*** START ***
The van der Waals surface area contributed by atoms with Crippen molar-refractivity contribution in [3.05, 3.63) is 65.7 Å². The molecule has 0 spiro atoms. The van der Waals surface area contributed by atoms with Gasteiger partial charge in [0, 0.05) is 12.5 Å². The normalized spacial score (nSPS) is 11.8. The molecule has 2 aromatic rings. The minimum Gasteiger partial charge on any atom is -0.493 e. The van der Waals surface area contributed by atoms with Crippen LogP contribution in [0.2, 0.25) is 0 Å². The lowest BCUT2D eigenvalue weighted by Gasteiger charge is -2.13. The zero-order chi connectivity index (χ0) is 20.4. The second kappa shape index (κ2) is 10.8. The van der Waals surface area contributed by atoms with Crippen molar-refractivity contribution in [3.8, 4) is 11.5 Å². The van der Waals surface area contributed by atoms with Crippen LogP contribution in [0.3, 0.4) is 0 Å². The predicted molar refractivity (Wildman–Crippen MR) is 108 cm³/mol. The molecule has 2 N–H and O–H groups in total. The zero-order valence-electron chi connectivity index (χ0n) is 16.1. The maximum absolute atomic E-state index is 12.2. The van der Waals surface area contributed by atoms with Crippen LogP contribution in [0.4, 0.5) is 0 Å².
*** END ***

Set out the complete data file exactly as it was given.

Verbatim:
The van der Waals surface area contributed by atoms with Crippen molar-refractivity contribution in [3.05, 3.63) is 65.7 Å². The molecule has 0 spiro atoms. The van der Waals surface area contributed by atoms with Gasteiger partial charge in [0, 0.05) is 12.5 Å². The normalized spacial score (nSPS) is 11.8. The molecule has 2 aromatic rings. The minimum Gasteiger partial charge on any atom is -0.493 e. The van der Waals surface area contributed by atoms with Crippen LogP contribution in [0.2, 0.25) is 0 Å². The lowest BCUT2D eigenvalue weighted by Gasteiger charge is -2.13. The zero-order chi connectivity index (χ0) is 20.4. The second kappa shape index (κ2) is 10.8. The van der Waals surface area contributed by atoms with Crippen molar-refractivity contribution in [3.8, 4) is 11.5 Å². The van der Waals surface area contributed by atoms with Crippen LogP contribution in [0.3, 0.4) is 0 Å². The predicted molar refractivity (Wildman–Crippen MR) is 108 cm³/mol. The molecule has 2 N–H and O–H groups in total. The zero-order valence-electron chi connectivity index (χ0n) is 16.1. The maximum absolute atomic E-state index is 12.2. The van der Waals surface area contributed by atoms with Crippen LogP contribution in [0.4, 0.5) is 0 Å².